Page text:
While Khrushchev and Richard Nixon viewed the room’s features, the two men got into a debate in which appliances became representatives of each nation’s success, power and political and economic philosophy. The full debate was shown on American TV, but Soviet papers published only an incomplete transcript of the exchange. At one point, Nixon observed, “Isn’t it better to be talking about the relative merits of our washing machines than the relative strength of our rockets? ... Isn’t this the kind of competition you want?”[20] Khrushchev abruptly changed his tone in response. Nixon recalled: “At this, he gave the appearance of turning angry and, jamming his thumb into my chest, he shouted: ‘Yes, that’s the kind of competition we want, but your generals say they are so powerful they can destroy us. We can also show you something so that you will know the Russian spirit. We are strong, we can beat you.”[21] Historians can debate whether this aggressive reaction resulted from true pride in the Soviet system or was false posturing driven by jealousy.
The exhibition contradicted some of the most dearly held tenets of Soviet dogma, such as the supposed impending collapse of capitalism and the characterization of the U.S.S.R. as a “worker’s paradise.” Khrushchev insisted that all new Soviet apartments had facilities similar to those found in U.S. homes, but the Soviet exhibition in New York included only mockups of Soviet apartments that did not really exist, at least not for the average person. Kremlin officials were accustomed to having American nuclear weapons pointed at them, but washing machines, dishwashers and microwaves presented a whole new – in way, more dangerous – threat.

Model homes, automobiles and color TVs were important Cold War propaganda items that offered tangible and compelling support for claims of the superiority of the American economic system. Although official U.S. government policy held that displays of consumer goods were intended to inspire businesses in underdeveloped countries to produce devices suitable for the vast American market and to open new markets for American companies in nations still recovering from World War II, these displays also seem calculated to arouse jealousy and dissatisfaction among people on rival nations.
The items on display in Moscow – the model home, the fancy cars, the pretty clothes – all came from the everyday experience of Americans. They were not abstractions or constructs. They were the very definition of “the good life” in the United States in the 1950s. The Moscow Exhibition was “an American Showcase,” a business journal concluded. It was also a shopping center on a grand, international scale. And what was for sale was nothing less than “the American way of life.”[22]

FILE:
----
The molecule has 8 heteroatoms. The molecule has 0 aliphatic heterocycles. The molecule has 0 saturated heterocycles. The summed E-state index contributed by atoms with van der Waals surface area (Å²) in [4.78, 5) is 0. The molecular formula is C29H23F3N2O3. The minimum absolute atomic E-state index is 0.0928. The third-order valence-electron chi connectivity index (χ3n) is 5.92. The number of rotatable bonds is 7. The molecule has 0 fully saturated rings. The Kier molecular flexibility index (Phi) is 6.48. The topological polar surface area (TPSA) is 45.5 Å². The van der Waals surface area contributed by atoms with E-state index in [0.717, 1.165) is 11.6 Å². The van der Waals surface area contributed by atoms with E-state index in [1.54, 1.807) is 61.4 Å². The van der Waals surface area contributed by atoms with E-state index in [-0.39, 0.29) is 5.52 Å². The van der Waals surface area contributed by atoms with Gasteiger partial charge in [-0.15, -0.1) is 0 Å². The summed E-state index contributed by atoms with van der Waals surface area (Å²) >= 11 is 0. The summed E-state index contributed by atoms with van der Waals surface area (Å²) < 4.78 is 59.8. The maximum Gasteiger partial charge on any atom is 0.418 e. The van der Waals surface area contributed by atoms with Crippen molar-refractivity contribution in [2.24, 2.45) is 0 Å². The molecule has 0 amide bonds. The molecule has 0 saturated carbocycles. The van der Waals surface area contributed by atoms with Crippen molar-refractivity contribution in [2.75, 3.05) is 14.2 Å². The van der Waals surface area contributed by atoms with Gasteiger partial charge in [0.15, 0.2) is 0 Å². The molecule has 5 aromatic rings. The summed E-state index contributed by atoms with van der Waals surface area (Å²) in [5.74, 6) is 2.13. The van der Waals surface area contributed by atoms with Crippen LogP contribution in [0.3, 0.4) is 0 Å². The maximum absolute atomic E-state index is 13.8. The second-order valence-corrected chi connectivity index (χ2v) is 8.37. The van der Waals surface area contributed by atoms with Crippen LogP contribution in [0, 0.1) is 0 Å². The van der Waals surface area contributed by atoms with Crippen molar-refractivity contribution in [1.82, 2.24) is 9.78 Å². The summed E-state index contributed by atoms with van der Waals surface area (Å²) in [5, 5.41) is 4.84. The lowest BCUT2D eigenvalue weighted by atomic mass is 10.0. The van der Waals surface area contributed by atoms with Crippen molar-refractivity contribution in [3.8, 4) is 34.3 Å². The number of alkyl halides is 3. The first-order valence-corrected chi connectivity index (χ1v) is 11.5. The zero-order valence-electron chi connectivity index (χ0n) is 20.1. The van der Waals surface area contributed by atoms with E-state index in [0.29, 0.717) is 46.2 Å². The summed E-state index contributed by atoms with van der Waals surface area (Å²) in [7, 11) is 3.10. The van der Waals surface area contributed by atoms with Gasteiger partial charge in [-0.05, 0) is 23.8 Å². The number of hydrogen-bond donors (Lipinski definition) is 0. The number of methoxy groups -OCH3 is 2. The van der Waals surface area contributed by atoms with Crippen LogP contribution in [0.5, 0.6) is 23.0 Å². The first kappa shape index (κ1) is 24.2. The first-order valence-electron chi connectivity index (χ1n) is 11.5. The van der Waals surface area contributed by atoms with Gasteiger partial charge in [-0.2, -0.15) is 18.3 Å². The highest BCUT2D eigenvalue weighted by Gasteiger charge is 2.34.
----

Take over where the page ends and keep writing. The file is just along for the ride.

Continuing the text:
Meanwhile, the he picture of America that had been carefully constructed by Soviet ideologists – one in which the working class was oppressed and the bourgeoisie were bathed in gold – melted before Khrushchev’s eyes. What he saw at the show did not make sense to him, and the reality somewhat traumatized him. From the Soviet perspective, private life in general, and consumer comforts in particular, had been somewhere on the far periphery of the interests of the state (if they were ever in its scope). As a result, Khrushchev’s attack on abstract expressionism actually extended to the entire exhibition. One sculpture in the art exhibit was especially disturbing to him: a sculpture of a woman. Speaking of the avant-garde construction, he exclaimed: “I am not artistically eloquent enough to describe what I was exposed to: a woman-monster, without form. It was simply impossible to look at.”[23] In response to questions by American journalists, he said, “What would the sculptor’s mother’s reaction be? This man is probably a pervert. I think he is probably crazy, because a person who sees nature in a conventional way, cannot depict a woman in such a way.”[24] This critical theme extended to the entire art exhibit: “It seemed to me that the show had a negative effect on the majority of visitors, and was repulsive. Of course, there were also fans of such art. In every society and at every stage of its development, all sorts of new ideas are produced: the progressive and the other with distortions. Perhaps it is the latter that were liked by individual visitors.”[25]